When your Dad's Steve Earle and your namesake is Townes Van Zandt, you probably aren't destined to be a shoemaker. A native of Music City, Justin Townes Earle ate well from the horn of plenty that is the Nashville scene. He kicked around in some bands, but also generally raised a lot of hell. Around 2007, he started releasing albums regularly - "Saint of Lost Causes" is his eighth release and the first since 2017's critically well-received "Kids In the Street." Earle took the production "home" with this record, selecting Nashville as the town, and his old producer/A&R guy Adam Bednarik.
While the recording is local, the concerns are national. It covers tales of American blues, as filtered through an array of folk/indie stylings. The title track opener has a smarmy lounge singer vibe, but the character is nobody you want to meet in a dark alley. He still longs for understanding and takes you through how his low life fits neatly into the ways of the world. Earle never met anybody down and out he didn't have sympathy for; but woe to the fat cats and robber barons that keep poor folks poor. Tracks like "Don't Drink the Water" and "Flint City Shake" (a kind of rockabilly version of Michael Moore's film "Roger and Me") hang high those corporate bosses.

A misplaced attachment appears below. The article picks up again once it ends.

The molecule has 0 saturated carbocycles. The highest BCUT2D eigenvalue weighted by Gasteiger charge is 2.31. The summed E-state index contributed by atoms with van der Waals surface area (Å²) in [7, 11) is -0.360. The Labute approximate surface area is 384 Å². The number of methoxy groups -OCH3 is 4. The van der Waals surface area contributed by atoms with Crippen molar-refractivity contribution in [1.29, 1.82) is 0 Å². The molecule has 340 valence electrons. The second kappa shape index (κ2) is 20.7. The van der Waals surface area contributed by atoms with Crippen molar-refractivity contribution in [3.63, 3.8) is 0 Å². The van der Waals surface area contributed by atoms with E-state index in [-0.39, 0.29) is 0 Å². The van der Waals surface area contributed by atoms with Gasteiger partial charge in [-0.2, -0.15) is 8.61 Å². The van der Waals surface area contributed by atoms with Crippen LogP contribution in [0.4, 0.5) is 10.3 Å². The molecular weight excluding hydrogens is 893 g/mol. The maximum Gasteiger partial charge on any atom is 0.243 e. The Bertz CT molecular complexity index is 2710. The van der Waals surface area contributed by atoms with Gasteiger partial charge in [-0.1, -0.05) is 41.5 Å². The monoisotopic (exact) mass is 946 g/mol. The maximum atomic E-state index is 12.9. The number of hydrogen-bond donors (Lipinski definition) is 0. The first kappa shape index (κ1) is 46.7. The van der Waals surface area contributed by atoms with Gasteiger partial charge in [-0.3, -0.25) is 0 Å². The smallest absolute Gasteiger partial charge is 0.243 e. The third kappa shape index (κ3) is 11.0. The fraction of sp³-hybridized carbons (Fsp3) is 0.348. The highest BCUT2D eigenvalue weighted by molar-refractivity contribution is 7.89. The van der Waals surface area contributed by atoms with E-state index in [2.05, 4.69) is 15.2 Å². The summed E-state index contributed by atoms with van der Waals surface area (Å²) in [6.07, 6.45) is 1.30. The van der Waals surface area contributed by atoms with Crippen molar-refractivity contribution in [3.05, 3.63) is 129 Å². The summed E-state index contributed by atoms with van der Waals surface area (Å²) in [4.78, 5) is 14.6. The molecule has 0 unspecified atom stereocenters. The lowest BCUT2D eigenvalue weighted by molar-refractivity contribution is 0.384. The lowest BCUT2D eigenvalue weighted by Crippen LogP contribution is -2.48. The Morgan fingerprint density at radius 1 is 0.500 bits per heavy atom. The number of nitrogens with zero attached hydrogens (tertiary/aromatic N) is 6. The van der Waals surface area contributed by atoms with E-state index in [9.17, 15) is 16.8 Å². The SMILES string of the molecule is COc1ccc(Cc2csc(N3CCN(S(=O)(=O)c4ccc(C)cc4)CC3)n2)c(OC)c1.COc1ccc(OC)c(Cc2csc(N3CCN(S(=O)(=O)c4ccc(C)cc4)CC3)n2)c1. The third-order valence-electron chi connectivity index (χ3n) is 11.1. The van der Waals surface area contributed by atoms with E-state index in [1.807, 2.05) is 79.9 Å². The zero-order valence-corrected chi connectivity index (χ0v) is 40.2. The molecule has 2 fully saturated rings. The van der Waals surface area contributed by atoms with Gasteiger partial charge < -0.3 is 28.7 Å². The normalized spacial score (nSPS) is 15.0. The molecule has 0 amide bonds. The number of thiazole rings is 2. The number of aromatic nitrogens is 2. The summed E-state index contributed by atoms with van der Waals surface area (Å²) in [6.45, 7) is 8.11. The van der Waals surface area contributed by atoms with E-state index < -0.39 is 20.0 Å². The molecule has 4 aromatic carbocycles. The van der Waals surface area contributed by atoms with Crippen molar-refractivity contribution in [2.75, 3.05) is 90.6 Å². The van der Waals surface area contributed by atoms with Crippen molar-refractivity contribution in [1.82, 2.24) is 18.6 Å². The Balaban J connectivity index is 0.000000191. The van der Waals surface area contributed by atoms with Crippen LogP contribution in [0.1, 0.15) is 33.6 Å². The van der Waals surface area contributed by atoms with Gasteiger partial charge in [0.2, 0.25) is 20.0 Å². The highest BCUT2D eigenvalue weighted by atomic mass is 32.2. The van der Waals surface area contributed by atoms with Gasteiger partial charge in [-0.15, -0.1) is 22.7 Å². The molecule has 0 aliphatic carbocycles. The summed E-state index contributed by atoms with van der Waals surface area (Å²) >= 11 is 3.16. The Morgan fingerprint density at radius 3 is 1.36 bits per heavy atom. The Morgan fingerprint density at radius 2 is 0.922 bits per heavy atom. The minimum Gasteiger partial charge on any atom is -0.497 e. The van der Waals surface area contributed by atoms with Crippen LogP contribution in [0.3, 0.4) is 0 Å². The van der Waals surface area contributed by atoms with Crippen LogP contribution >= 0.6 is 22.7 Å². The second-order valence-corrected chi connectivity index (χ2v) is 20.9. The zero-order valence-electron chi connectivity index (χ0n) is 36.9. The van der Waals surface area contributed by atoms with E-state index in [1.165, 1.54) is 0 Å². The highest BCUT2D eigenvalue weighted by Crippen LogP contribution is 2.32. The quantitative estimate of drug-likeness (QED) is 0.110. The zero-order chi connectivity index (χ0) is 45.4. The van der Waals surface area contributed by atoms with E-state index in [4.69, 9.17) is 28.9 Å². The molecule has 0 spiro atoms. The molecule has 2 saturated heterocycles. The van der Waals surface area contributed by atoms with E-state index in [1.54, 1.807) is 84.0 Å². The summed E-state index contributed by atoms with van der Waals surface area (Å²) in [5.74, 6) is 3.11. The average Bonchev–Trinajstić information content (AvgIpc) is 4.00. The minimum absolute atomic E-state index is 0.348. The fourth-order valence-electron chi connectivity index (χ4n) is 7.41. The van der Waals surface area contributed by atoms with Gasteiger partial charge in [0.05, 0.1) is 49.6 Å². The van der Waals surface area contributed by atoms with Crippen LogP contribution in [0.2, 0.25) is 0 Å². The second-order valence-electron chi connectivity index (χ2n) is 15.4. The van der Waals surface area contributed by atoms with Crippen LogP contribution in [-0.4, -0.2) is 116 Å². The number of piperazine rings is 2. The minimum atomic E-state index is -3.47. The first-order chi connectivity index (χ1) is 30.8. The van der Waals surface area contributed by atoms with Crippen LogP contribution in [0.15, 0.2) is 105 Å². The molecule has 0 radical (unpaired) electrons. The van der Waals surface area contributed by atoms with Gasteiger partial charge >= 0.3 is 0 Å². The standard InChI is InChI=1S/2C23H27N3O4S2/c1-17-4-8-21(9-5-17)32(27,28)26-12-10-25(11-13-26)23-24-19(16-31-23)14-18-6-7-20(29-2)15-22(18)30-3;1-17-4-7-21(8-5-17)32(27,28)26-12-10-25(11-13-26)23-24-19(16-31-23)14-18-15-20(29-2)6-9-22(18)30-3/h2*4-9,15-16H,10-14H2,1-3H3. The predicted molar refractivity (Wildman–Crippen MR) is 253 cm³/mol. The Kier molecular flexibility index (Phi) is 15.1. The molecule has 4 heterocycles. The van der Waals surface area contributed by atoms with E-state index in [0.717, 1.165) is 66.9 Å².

To be clear, this really isn't cocktail party music to be shared with friends. ongs like "Appalachian Nightmare" - about the last desperate moments of a reluctant junkie criminal - are made for your reflection as much as listening pleasure. While many of the spartan lyrics drive the narrative, the handful that stop to try to make a wider point ("Right now I know it makes no difference / That I never meant to kill that man") can be haunting. It never quite gels to the heights of Springsteen's "Nebraska," but does equal other Boss outings like "Devils and Dust." Earle maybe enjoys his right to meander a little too much. "Say Baby" is so lyrically simple, it sounds improvised. He's best when he applies the time and polish. The plum tune of the set is "Mornings in Memphis" with rich pedal steel and a calypso rhythm. It sweetly evokes that quiet sunrise moment after a bender as proof that beauty still thrives in the world.